Lots of peo­ple all over the world loved dis­co dur­ing its hey­day but few ever took it to their hearts the way the gay com­mu­ni­ty did.  It was tru­ly their music and they devot­ed them­selves to it with a fer­vor than no one else could match.  Thus, it was no sur­prise that when dis­co dis­ap­peared from the pop charts that it would find a wel­com­ing home in the gay clubs.  They con­tin­ued to nur­ture and devel­op the sound, soon spawn­ing its built-for-speed, elec­tron­ic vari­ant Hi-NRG, and they con­tin­ue to play a vital role in its suc­cess.

With this his­to­ry in mind, it should be no sur­prise that gay-dis­co com­pi­la­tions are plen­ti­ful in the dis­co music world.  A notable recent entry in the field is Pink Pounders, which was released as part of the ongo­ing Disco Discharge com­pi­la­tion series ear­lier this fall.  The intrigu­ing title is an English expres­sion that refers to the gay community’s will­ing­ness to sup­port the busi­ness­es and artists that cre­ate the things tai­lored to their needs.  The music busi­ness is obvi­ous­ly a favorite of the­se “Pink Pounders” and this 2-disc set fol­lows in the foot­steps of Disco Discharge’s ear­lier Gay Disco & Hi-NRG set to take the lis­ten­er deep­er into this fas­ci­nat­ing sub­gen­re of dance music.

The first disc mix­es pro­to­typ­i­cal gay dance fare from the late 1970’s/early 1980’s with more tra­di­tion­al instru­men­ta­tion  with full-on elec­tron­ic dance tracks from the glo­ry days of Hi-NRG.  On the ear­lier tip, stand­outs include “Hot Leather” by the Passengers, a pulse-pound­ing Italian effort that off­sets its throb­bing elec­tron­ic rhythms and syn­th lines with chirpy girl-cho­rus vocals and caf­feinat­ed horns, and “Boys Will Be Boys” by the Duncan Sisters, with the soar­ing vocals of the ladies cut­ting a swath through a dense­ly-orches­trat­ed stom­per of a back­ing track.  In the Hi-NRG are­na, Patrick Cowley’s “Lift Off” com­bi­nes trance-y synths and amus­ing­ly campy rock­et­ship sex-metaphor lyrics while Pia Zadora & Jermaine Jackson’s absurd­ly delight­ful “When The Rain Begins To Fall” is a new-wave-styled slice of dance fever that cranks the gaudy emo­tion­al­ism and BPM’s up to camp-clas­sic lev­els.

The major­i­ty of disc two is devot­ed to 1980’s fare and is thus dom­i­nat­ed by syn­th-dri­ven fare.  That said, it nev­er becomes dull because all good gay dis­co has a focus on melod­ic hooks and bright melodies: for instance, “My Forbidden Lover’ by Tapps milks a cou­ple of can­dy-coat­ed syn­th hooks for all they are worth while Virgin’s “Only You” is the kind of effer­ves­cent hook-machine that would have made Stock Aitken and Waterman jeal­ous.  Other win­ners on the sec­ond disc include the daz­zling camp/sci-fi dis­co opus “The Ultimate Warlord” by The Immortals (dig that vocoder!) and Patsy Gallant’s “From New York To L.A.,” a glo­ri­ous high-camp melo­dra­ma with a beat about a singer who for­sakes love for fame.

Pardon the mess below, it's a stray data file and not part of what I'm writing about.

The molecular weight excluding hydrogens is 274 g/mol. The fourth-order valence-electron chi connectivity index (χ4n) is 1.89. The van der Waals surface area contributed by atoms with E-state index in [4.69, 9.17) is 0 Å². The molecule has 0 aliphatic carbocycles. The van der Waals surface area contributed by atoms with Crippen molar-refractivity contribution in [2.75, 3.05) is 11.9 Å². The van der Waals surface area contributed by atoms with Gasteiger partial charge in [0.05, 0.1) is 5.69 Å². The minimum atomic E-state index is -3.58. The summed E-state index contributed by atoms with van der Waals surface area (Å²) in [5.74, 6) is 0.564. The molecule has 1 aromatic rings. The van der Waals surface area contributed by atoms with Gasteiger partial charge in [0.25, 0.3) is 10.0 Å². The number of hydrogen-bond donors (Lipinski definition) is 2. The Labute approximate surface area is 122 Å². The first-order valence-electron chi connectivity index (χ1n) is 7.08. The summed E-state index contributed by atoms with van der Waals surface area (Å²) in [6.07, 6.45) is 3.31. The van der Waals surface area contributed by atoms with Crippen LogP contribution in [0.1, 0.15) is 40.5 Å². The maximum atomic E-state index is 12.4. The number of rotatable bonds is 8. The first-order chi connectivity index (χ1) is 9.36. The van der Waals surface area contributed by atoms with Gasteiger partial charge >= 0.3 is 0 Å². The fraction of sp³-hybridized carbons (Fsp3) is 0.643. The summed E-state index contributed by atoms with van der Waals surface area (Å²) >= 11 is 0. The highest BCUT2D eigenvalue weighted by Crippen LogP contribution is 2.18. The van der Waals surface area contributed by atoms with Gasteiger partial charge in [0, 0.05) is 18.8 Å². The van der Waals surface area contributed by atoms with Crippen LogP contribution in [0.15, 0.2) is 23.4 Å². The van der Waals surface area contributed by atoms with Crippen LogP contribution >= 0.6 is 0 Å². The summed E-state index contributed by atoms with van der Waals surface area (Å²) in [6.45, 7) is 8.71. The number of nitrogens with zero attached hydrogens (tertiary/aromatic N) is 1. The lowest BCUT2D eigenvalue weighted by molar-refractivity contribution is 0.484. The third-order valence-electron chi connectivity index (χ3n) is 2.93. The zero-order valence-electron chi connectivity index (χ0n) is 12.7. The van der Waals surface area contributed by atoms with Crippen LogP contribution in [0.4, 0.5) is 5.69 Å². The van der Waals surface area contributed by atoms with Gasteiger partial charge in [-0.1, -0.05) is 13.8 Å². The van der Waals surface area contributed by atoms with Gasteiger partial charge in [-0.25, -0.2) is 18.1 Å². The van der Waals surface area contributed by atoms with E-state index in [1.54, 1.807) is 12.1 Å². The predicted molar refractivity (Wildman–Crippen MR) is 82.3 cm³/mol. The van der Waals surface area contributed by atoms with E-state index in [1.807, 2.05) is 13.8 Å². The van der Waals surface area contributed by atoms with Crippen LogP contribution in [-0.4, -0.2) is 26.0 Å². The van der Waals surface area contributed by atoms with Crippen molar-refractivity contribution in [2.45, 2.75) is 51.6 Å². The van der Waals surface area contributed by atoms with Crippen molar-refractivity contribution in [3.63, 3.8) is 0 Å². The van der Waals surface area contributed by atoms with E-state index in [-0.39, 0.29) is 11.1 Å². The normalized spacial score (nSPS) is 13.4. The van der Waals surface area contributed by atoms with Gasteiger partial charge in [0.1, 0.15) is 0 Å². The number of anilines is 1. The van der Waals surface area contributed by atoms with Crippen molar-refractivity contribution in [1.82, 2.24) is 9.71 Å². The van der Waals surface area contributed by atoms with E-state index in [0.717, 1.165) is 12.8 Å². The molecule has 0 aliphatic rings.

There’s much more going on in this set than can be dis­cussed in a con­cise review — like the pres­ence of “Shake It Up,” a fun bit of min­i­mal­ist syn­th dis­co by moon­light­ing John Waters star Divine — but lis­ten­ers can rest assured that remain­der of the selec­tions are thought­ful­ly cho­sen and care­ful­ly pro­grammed by series mas­ter­mind Mr. Pink.  As usu­al for this series, it sticks to 12-inch ver­sions and album-length cuts so fans don’t have to wor­ry about being sub­ject­ed to stingy sin­gle-edits of any tracks.  The infor­ma­tive lin­er notes from Alan Jones offer intrigu­ing info on every track, cap­ping things off in high (camp) style.

In short, Disco Discharge: Pink Pounders is a fun set and a must for any­one who wants to learn about this dis­tinc­tive sub­gen­re of dis­co.  Seriously, the Pia Zadora/Jermaine Jackson teamup alone makes it worth­while.